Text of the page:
As incomprehensible as this idea sounds, DNA micro array has definite medical implications bringing about DNA testing that generates statistical statements. To understand it better, it can be compared with the traditionally used methods of clinical diagnosis. The similarity is drawn by the assessment or analysis part where documented symptoms are assessed based on the knowledge and experience of a doctor. This assessment concludes to what is called diagnosis.
This traditional method of diagnosis is based on a manual pattern-recognition by identifying symptoms and their sequence that are indicative of a disease-pattern. The traditional method of diagnosis is no simple process as it involves pattern recognition on many levels. The doctor first listens to the complaints a patient has regarding health, followed by an on-spot physical examination as well as prescribed tests for a detailed inspection of organ functions. Once all the data has been collected, the doctor analyses the patterns that are similar to various diseases and ultimately identifies the specific components or unique pattern leading to a diagnosis. This diagnosis is then used to look into appropriate therapy selection.
Microarray technology can be used as a tool for pattern recognition in medicine in the field of diagnostics. The use of minuscule chips will make disease markers to be quantifiable at the molecular level without the need for a patient to give an account of his or her health, an on-spot physical examination as well as a detailed prescribed tests analysis. The idea is to supplement the diagnostic process with technology that is statistically accurate and can provide a more authentic source of pattern recognition.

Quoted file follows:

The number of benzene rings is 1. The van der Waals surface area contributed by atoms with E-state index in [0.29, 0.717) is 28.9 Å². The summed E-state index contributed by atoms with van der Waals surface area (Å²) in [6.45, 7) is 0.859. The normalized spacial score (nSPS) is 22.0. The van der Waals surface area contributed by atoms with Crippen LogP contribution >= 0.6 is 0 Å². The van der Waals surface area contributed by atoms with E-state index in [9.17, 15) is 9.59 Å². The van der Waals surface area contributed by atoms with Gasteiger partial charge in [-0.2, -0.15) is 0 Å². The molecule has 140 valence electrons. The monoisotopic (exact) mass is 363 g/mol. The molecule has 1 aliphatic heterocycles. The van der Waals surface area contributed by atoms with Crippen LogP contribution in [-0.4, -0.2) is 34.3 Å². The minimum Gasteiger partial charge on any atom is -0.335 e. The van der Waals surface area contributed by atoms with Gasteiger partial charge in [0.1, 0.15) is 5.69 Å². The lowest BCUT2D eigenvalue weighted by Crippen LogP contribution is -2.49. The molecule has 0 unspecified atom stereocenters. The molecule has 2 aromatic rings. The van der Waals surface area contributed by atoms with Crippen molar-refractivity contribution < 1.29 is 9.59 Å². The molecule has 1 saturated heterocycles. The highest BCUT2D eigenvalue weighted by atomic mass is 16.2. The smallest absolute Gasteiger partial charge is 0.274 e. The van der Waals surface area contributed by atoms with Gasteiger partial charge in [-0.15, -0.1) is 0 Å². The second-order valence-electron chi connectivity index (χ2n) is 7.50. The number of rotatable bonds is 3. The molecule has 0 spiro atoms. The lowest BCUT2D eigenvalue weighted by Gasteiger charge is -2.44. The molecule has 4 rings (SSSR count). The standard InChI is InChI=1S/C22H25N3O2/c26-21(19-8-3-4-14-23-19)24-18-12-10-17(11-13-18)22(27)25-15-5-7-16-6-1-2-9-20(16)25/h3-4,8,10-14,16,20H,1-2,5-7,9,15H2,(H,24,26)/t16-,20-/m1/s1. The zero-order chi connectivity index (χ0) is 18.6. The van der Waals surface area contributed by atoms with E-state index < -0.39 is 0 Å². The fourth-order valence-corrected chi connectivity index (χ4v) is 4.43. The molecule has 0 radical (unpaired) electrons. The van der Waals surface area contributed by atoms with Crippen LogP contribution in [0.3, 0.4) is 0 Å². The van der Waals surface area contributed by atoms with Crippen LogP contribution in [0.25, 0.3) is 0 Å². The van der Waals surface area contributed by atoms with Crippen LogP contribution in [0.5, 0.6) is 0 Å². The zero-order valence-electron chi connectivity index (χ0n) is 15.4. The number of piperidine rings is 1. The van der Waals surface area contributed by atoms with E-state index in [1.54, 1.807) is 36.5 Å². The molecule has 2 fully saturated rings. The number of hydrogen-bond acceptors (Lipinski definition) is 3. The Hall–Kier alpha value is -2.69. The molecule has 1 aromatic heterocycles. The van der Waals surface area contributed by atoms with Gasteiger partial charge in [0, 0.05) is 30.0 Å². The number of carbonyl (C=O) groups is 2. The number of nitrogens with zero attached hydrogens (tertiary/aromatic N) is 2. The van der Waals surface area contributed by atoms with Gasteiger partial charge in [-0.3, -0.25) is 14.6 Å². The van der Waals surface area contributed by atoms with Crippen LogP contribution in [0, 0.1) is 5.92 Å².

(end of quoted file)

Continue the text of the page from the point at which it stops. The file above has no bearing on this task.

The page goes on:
Having determined the possibility of micro arrays as a viable diagnostic technology among other implications in medical research, there are a lot of challenges that researchers and scientists need to overcome along with manufacturers and other experts such as mathematicians. The challenges faced include three basic concerns. First, there are no preexisting technical standards for micro arrays in the field of diagnostics. Second, the pattern-recognition mathematics of diagnostic microarrays is a statistician’s forte; doctors are unlikely to make sense of these. Third, except for infectious disease, there are no available surrogate bio markers in the medical community.
In the efforts to make diagnostic micro arrays a reality, the challenges need to be faced by scientists, the medical community, IVD industry and regulatory institutions alike. To further articulate the trials of diagnostic micro arrays, diagnostic nucleic acid micro arrays present a major concern. Going further, on the manufacturing level, the quality management during production process as well as that of the performance poses a major challenge in diagnostic micro arrays.
Most of the challenges discussed are with regards to the testing phase. Even after overcoming the arduous technical challenges, when diagnostic micro arrays are brought into clinical practice, manufacturing concerns will bring in hurdles such as accuracy and cost-effectiveness. But the identification of these challenges is certainly a step in the right direction. After identification, working towards solutions to overcome these challenges will bring us to a point when you will be asked if you opt for a statistical diagnosis.